MOTHER DEAR ON MOTHER’S DAY
Iroquois beadwork made by skilled Haudenosaunee beaders is often made in the form of pincushions. Figure 1: Star-shaped pincushion, 7.5 x 7.25 inches.
Mother’s Day became a national holiday in 1914 when Woodrow Wilson signed a proclamation designating the second Sunday in May as Mother’s Day. Anna Jarvis, the woman who was advocating for annual recognition of mothers emphasized that the apostrophe was before the possessive ”s” because it was to recognize one’s own mother and not all the mothers.
Each of us recognizes some woman as our mother. It may be the person who gave birth to us or the person who raised us. But, most of us have a woman whom we think of as our mother. This is a special relationship that is often recognized with gift giving. Sometimes it is a personal item, a flowering plant, a bouquet, or something else meaningful. One gift that would be especially meaningful, especially if the mother is a sewer or seamstress, is a pincushion.
Iroquois beadwork made by skilled Haudenosaunee beaders is often created in the form of pincushions. The pincushions are made in various shapes. There are star-shaped pincushions, hearts, trilobe hearts, boot-shaped pincushions, and more. Many feature a pretty beaded flower that a mother would like. The fabric and beads come in cheerful colors that express love. Often several colors of fabric are used for the surface of the pincushion to make it extra special. Note that different colored velvets are used in the points around the perimeter of the pincushions in Figures 1 and 3. Red is probably the most popular fabric color in Iroquois beadwork. The shiny fabric on the boot-shaped pincushion in Figure 2 is an unusual pretty blue.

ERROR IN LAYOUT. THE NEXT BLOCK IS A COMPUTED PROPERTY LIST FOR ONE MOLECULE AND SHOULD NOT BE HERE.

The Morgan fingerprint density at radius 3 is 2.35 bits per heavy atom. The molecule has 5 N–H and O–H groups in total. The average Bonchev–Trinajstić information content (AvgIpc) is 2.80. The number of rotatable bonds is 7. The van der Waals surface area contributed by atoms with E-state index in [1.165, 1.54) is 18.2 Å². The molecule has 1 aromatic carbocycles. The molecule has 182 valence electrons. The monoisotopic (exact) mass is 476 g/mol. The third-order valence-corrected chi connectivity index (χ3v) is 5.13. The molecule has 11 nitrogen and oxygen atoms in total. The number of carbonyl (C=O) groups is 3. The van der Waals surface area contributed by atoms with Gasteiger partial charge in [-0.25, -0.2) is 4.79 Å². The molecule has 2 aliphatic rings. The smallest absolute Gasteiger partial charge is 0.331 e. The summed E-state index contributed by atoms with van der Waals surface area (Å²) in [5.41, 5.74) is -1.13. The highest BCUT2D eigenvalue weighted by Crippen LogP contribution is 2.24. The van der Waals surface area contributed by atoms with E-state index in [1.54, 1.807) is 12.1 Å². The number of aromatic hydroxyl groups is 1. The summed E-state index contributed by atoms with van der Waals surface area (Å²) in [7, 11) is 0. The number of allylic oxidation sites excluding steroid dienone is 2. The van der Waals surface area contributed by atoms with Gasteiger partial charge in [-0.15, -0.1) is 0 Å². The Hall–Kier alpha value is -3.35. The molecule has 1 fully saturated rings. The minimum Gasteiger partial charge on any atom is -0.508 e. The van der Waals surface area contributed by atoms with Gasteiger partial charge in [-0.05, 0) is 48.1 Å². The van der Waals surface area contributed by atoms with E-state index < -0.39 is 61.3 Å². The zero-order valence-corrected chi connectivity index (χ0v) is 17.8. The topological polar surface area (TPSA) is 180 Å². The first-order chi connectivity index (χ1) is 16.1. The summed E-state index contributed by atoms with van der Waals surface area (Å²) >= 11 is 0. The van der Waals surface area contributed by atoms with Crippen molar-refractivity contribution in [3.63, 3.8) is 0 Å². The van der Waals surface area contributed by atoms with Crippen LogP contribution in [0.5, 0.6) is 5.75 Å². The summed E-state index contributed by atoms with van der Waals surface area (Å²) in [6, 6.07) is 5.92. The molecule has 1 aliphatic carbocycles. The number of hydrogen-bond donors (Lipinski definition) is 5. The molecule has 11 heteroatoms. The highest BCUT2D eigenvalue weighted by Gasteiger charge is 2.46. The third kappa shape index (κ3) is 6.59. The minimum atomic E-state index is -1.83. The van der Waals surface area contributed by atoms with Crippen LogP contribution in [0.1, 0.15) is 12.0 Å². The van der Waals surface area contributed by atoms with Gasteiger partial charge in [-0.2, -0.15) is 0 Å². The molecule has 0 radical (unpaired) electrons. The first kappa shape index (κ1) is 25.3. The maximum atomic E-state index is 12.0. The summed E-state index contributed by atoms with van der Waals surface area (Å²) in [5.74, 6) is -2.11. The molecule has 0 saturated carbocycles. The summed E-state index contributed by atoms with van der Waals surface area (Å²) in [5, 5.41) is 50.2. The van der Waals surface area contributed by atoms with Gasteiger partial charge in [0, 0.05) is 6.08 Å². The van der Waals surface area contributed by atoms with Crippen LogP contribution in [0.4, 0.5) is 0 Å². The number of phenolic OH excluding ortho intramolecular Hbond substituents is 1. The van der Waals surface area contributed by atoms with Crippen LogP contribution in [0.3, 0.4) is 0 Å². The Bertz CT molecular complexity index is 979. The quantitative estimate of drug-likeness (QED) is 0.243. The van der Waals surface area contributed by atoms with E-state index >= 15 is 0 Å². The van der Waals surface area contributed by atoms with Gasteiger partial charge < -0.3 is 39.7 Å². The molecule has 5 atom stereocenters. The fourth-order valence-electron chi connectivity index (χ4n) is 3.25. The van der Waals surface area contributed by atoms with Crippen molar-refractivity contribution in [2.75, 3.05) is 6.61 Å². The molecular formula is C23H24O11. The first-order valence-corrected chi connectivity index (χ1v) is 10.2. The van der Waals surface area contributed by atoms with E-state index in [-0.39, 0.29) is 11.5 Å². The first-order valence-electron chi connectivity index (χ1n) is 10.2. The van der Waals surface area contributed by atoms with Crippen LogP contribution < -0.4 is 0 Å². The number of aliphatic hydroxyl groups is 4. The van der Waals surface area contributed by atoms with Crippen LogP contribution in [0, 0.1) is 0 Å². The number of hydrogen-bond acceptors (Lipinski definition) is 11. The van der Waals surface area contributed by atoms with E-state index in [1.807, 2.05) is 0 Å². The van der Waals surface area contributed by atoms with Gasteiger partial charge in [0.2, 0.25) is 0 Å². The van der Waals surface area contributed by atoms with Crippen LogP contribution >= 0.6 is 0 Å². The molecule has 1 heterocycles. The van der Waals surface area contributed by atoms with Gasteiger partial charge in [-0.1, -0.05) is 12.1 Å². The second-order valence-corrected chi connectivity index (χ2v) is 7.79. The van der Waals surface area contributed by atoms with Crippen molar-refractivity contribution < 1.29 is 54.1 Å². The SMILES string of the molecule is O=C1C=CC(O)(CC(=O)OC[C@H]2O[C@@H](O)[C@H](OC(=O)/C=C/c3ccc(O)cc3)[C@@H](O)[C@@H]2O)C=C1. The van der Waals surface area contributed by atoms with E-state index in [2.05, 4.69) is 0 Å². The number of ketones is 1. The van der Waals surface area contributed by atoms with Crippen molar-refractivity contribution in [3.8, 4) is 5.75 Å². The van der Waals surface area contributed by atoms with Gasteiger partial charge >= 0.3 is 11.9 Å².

Figure 2: Boot-shaped pincushion, 4.25 x 3.5 inches.
Beaded on some of the pincushions are words such as DEAR MOTHER, MOTHER DEAR, MOTHER, MOM, DEAR MOM, TO MOTHER, or LOVE MOTHER. These are by far the most popular beaded words on 20th-century Iroquois beadwork; in fact, there are more mother designations than all the other phrases beaded on Iroquois pincushions. Other familial words include GRANDMA, GRANDMOTHER, DEAR GRANDMOTHER, DEAR SISTER, AUNT, AUNTIE, FATHER, DEAR FATHER, SISTER, and SIS, but they are far outnumbered by those addressing “mother.”
Figure 3: Pincushion, 6 x 7 inches.
Although pincushions are the most common form to carry familial words, DEAR MOTHER appears on other beadwork forms such as the whisk broom holder with a bird on top (Figure 4). Rarely do whisk broom holders have words beaded on them.
Figure 4: Whisk broom wall hanging, 8 x 5.5 inches.
Although the word MOTHER appears on more pieces of Iroquois beadwork than other words or non-geographical names, these pieces are rare to find in antique shops and are infrequently listed in online auctions. When they do appear for sale, many people do not realize they are made by Haudenosaunee beadworkers. To many, they do not look like American Indian beadwork, and because they are not recognized as authentic historic Iroquois beadwork, they are often not priced very high. When knowledgeable collectors find Iroquois beadwork with MOTHER or other sayings, they are quickly purchased.